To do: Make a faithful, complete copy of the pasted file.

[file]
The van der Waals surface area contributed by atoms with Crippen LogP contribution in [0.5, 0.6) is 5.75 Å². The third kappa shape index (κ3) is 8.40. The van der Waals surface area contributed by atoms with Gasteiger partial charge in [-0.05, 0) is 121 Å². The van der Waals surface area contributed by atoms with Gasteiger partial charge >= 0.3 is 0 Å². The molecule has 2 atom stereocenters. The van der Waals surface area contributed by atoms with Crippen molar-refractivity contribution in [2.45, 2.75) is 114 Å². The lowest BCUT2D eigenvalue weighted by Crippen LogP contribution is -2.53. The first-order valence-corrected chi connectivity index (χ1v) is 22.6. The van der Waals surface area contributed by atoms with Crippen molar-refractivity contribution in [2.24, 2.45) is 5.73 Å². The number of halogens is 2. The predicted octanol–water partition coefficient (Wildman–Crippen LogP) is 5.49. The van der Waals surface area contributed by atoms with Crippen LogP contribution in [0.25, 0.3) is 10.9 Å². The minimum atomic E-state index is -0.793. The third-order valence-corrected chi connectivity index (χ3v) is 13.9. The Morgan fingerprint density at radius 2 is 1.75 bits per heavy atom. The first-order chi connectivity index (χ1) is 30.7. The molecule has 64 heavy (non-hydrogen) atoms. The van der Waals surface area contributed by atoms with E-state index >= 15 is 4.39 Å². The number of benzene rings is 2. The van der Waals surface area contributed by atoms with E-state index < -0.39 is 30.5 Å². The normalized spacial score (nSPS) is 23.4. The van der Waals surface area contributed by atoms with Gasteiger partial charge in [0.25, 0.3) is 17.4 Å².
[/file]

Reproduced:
The van der Waals surface area contributed by atoms with Crippen LogP contribution in [0.5, 0.6) is 5.75 Å². The third kappa shape index (κ3) is 8.40. The van der Waals surface area contributed by atoms with Gasteiger partial charge in [-0.05, 0) is 121 Å². The van der Waals surface area contributed by atoms with Gasteiger partial charge >= 0.3 is 0 Å². The molecule has 2 atom stereocenters. The van der Waals surface area contributed by atoms with Crippen molar-refractivity contribution in [2.45, 2.75) is 114 Å². The lowest BCUT2D eigenvalue weighted by Crippen LogP contribution is -2.53. The first-order valence-corrected chi connectivity index (χ1v) is 22.6. The van der Waals surface area contributed by atoms with Crippen molar-refractivity contribution in [2.24, 2.45) is 5.73 Å². The number of halogens is 2. The predicted octanol–water partition coefficient (Wildman–Crippen LogP) is 5.49. The van der Waals surface area contributed by atoms with Crippen LogP contribution in [0.25, 0.3) is 10.9 Å². The minimum atomic E-state index is -0.793. The third-order valence-corrected chi connectivity index (χ3v) is 13.9. The Morgan fingerprint density at radius 2 is 1.75 bits per heavy atom. The first-order chi connectivity index (χ1) is 30.7. The molecule has 64 heavy (non-hydrogen) atoms. The van der Waals surface area contributed by atoms with E-state index >= 15 is 4.39 Å². The number of benzene rings is 2. The van der Waals surface area contributed by atoms with E-state index < -0.39 is 30.5 Å². The normalized spacial score (nSPS) is 23.4. The van der Waals surface area contributed by atoms with Gasteiger partial charge in [0.25, 0.3) is 17.4 Å².